I Gave Online t-shirt

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cartoon of a guy in church. An offering plate is being handed to him. The guy has a t-shirt that says,
© 2015 Kevin Spear

It’s fun when tradition collides with technology! For a few months, I’ve been using my bank’s web payment to pay my tithes and offerings. Why not? I’ve paid all my other bills that way for years. I didn’t expect the feeling of guilt when the offering plate came around even when I knew perfectly well I was giving.

So how do you combat that feeling when someone gives online? You can’t put your smart phone in the offering plate. Printing out a receipt seems tacky. If you wave it off and say, “I gave online,” you’re only calling attention to yourself and sound pretentious. Oh, the dilemmas!

A t-shirt would solve all the awkward exchanges. All the church has to do is pass them out in the back before the service. You can make them big enough to fit over any outfit. And if you decorate your church for the season, you can make them match colors for Lent and Advent!

I drew this cartoon for the July CHOGNews.


Why drawing a story can make a big difference in children’s ministry

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Yesterday, I got to do something that has scared me and gives me a bit of a thrill every time I do it. I told the story of David, Nabal and Abigail as I drew it. Now if you ask me to draw a cartoon, I can oblige with a quick doodle. And if you ask me to tell a story, I can be rather quick with some details and a few exaggerations for effect. But I discovered a few years ago, telling a story while I talk can make for some drama within my head.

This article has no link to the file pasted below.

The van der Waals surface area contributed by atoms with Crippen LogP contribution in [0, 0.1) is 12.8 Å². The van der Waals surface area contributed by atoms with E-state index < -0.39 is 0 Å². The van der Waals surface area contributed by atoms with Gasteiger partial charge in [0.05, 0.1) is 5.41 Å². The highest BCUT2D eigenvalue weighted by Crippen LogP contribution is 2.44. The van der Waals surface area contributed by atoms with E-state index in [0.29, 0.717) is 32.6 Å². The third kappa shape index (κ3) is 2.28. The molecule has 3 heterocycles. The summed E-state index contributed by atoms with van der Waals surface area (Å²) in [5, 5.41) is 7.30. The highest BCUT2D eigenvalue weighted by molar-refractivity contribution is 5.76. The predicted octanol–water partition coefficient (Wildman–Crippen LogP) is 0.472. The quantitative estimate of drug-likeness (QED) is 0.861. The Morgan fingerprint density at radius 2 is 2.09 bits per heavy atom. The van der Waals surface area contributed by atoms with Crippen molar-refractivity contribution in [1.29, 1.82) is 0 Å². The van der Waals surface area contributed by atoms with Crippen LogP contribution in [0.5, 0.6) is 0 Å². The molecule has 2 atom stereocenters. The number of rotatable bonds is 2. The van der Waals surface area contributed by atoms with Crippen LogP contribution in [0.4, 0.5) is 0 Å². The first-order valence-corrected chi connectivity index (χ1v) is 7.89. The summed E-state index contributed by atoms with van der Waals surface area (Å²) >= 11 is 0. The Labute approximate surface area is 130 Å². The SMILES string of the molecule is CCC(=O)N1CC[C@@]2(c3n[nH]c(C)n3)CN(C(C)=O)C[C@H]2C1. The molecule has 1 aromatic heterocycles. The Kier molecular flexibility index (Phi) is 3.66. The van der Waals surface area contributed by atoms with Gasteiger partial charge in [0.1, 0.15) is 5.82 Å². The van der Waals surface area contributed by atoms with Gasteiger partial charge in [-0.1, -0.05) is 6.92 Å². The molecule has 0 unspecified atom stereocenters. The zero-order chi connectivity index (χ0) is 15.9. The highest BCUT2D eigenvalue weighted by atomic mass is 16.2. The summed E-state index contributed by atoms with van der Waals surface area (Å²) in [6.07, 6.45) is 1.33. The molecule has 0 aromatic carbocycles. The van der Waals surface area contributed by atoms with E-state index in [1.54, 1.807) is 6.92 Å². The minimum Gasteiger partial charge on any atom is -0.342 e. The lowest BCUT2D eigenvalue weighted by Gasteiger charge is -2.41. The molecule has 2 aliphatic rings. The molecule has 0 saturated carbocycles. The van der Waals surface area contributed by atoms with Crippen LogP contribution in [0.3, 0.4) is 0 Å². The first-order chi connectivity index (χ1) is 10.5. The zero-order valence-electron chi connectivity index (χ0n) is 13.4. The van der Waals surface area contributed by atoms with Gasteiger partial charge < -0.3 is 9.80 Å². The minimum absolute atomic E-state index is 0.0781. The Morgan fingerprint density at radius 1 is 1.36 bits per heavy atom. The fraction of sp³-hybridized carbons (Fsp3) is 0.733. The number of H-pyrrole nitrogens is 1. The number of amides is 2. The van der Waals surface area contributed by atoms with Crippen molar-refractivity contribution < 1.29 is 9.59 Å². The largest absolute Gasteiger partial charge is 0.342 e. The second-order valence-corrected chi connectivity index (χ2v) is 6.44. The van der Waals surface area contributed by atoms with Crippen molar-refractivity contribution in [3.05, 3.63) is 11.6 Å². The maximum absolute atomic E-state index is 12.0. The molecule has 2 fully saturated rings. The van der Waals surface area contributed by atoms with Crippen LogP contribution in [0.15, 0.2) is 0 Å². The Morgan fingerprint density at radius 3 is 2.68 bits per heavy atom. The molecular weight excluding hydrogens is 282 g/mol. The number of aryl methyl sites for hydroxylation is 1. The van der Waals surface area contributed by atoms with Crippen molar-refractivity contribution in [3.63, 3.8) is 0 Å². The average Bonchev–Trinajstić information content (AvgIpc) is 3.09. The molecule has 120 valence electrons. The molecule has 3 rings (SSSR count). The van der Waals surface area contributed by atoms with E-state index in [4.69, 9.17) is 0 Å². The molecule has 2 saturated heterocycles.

When I draw as I tell a story, I have to make my left side of my brain and the right side play well together. As I’m drawing, I have to remind myself to say a few words about that mean Nabal, and David’s angry soldiers. It’s a bit of a stretch.

And that’s why I do it. I want the kids to engage both sides of their mind when they hear the story.  I want the logical, left brain kids to get the facts. I want the creative, right brain kids to see the story come to life with a marker and paper. It’s a little low-tech, but not quite flannel graph. It’s a sweet spot for me.

I do it because I remember when an artist came to my church when I was a teen. He drew these beautiful scenes in chalk and had lighting effects that made the water appear to be moving. He made a sunset come to life. It lit up my imagination and made me see creative through the church in a different way.

My doodles aren’t anywhere near the work of art of that guy, but if I can help a child remember the story and maybe inspire him or her to tell it in their creative way, then I’ve done my job.

Besides, It’s fun flying without a net. It brings a little adventure to one’s day!

Why no one likes standardized tests

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But Misses Kriegel! Why can't we have more standardized tests?

Teachers hate giving them. Students hate taking them. Parents hate seeing their kids endure them. Who likes standardized tests besides politicians and the makers of these tests?